Thursday, September 23, 2010

Assimilation (part two)

I wrote a blog earlier about my “adaptation” to Kazakh customs. I got a rare opportunity to further my observations on this subject when I spent a week this summer with 14 other Americans running an English camp in a Kazakh village. You'd think that when you put 15 Americans alone in an apartment together, we would act like Americans. But I guess almost a year in Kazakhstan can change you, even when you're not trying to “fit in.”

For example, this apartment we were in was very small: a kitchen, a bathroom, and one main living room. (We did have another one room apartment, though, where half of us were able to spend the night.) However, other than a slight bit of concern about the ability to fit that many bodies in a prone position on the floor at night (we weren't sure we would have the other apartment until the day before everybody showed up), nobody was phased by the “crowding.” In fact, it was rather cozy.

Even the one bathroom was no big problem. When several of us arrived a day early, the hostess, Laura, told us with excitement that we could take a shower (and by shower, I mean bucket bath) right then because the water was on. (The water only came on for an hour in the morning and an hour in the evening.) But even after our hot and sweaty taxi ride, we shrugged her off. “Nah, we took a bath yesterday morning. We feel pretty clean, so we won't bother today.” And then we wore the same outfit the next day, and the day after that, and considered wearing it again the day after that, but admitted that four days in 100 degree weather was pushing it.

The one bathroom presented other issues. Of course, we knew the right questions to ask about these issues. It didn't even cross anyone's mind to query whether you could flush the toilet paper; of course that's what the trash can is for. But someone did remember to ask Laura if we could flush the toilet at all. The answer, by the way, was “yes,” using a bucket of water taken from the tub that we filled with water each morning.

And when the bathroom door didn't lock, no big deal. Of course, that didn't mean that we actually knocked before opening it. It just meant that when we opened the door and someone was in there, it was no big deal, you just closed the door again and waited your turn, no blushing or embarrassment required.

By the middle of the week, some of us did start to feel a little grimy. And someone had an amazing solution for this problem: banya! You'd think that a bunch of self-conscious Americans wouldn't be comfortable hanging out in a sauna naked together, but you'd be wrong. The excitement about the banya trip was palatable, and there was no awkwardness or hesitation as we stripped in the changing room. Someone even proposed a break for hot tea and cookies, but there wasn't enough time because we all wanted to sit in the steam room for so long.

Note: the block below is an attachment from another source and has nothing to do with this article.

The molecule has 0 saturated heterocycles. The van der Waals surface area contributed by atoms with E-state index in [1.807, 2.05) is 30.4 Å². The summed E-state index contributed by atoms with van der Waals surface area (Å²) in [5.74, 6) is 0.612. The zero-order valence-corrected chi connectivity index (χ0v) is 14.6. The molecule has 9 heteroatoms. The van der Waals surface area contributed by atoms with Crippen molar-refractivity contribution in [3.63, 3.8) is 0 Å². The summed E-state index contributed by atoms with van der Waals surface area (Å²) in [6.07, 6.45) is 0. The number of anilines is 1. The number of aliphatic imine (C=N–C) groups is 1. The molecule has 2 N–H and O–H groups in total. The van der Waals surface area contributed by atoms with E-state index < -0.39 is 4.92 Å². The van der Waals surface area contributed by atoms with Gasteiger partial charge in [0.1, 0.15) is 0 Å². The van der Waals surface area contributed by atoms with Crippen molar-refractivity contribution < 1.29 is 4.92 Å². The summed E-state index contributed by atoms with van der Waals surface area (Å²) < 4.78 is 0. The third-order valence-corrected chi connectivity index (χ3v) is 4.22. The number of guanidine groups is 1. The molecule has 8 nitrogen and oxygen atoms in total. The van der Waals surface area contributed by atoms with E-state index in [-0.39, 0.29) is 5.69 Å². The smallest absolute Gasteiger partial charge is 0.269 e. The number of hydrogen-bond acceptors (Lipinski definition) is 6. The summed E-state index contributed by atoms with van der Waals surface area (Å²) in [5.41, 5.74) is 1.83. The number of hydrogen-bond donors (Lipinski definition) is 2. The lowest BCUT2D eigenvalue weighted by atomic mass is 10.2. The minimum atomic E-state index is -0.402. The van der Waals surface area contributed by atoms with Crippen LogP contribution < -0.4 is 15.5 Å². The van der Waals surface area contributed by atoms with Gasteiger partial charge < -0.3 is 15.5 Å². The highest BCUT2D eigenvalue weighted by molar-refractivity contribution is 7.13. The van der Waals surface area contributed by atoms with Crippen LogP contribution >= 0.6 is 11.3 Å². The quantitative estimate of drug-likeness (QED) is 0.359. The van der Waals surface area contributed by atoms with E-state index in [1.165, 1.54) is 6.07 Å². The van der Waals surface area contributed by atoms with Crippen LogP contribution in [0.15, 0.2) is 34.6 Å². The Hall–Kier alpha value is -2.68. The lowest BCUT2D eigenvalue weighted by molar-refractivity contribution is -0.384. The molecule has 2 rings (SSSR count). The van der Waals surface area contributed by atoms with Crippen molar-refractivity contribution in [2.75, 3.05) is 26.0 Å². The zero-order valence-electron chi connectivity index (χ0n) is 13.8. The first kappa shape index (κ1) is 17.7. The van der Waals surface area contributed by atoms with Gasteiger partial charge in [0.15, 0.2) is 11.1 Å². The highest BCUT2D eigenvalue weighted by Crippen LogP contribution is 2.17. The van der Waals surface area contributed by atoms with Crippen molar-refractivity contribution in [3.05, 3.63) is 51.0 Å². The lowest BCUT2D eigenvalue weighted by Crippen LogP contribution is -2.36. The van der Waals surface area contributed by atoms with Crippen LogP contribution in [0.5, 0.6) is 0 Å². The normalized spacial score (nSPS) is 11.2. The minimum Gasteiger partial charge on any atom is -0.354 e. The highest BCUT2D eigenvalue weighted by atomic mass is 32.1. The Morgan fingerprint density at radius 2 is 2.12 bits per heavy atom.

Food was another area where we sometimes acted more like Kazakhs than Americans. Many of us wanted hot tea after every meal, even when it was 100 degrees outside. Laura didn't have enough dishes for everyone to have their own plate, so we all just ate out of the dish in the middle and drank out of the same bottle. We didn't even ask if we could, we just grabbed the bottle and chugged. And when it came time to do dishes, rinsing them off with cold water while running your hand over them was completely sufficient.

Gender rolls were firmly established in the Kazakh tradition; even the most ardent feminists in the room said nothing. When a heavy table needed to be carried up several flights of stairs, all the boys were asked to help. But when it was time to sweep and dust the house, the girls were the ones who stood up.

We spent long hours sitting around and talking. No one had a watch, and often we had somewhere to be, but no one was overly concerned. If we were a little late (which we were most of the time), the people we were meeting would probably be late too (which they usually were.)

Even the phrases of “Kazakhstani English” that we used sounded normal to us. I remember when we first arrived in country and some older volunteers asked us if you could say some phrase in English. We wondered, how could they forget their own language? But at this point, “tasty” comes out much more easily than “delicious,” and I cannot for the life of me think of another way to say “the nature.” In fact, when we were playing Catchphrase, someone gave the clue “the nature,” and the only guess we could think of was “trees.” (The answer, by the way, was “environment.”)

But here's one very American thing we did do: we made this list of all the Kazakh things we did.

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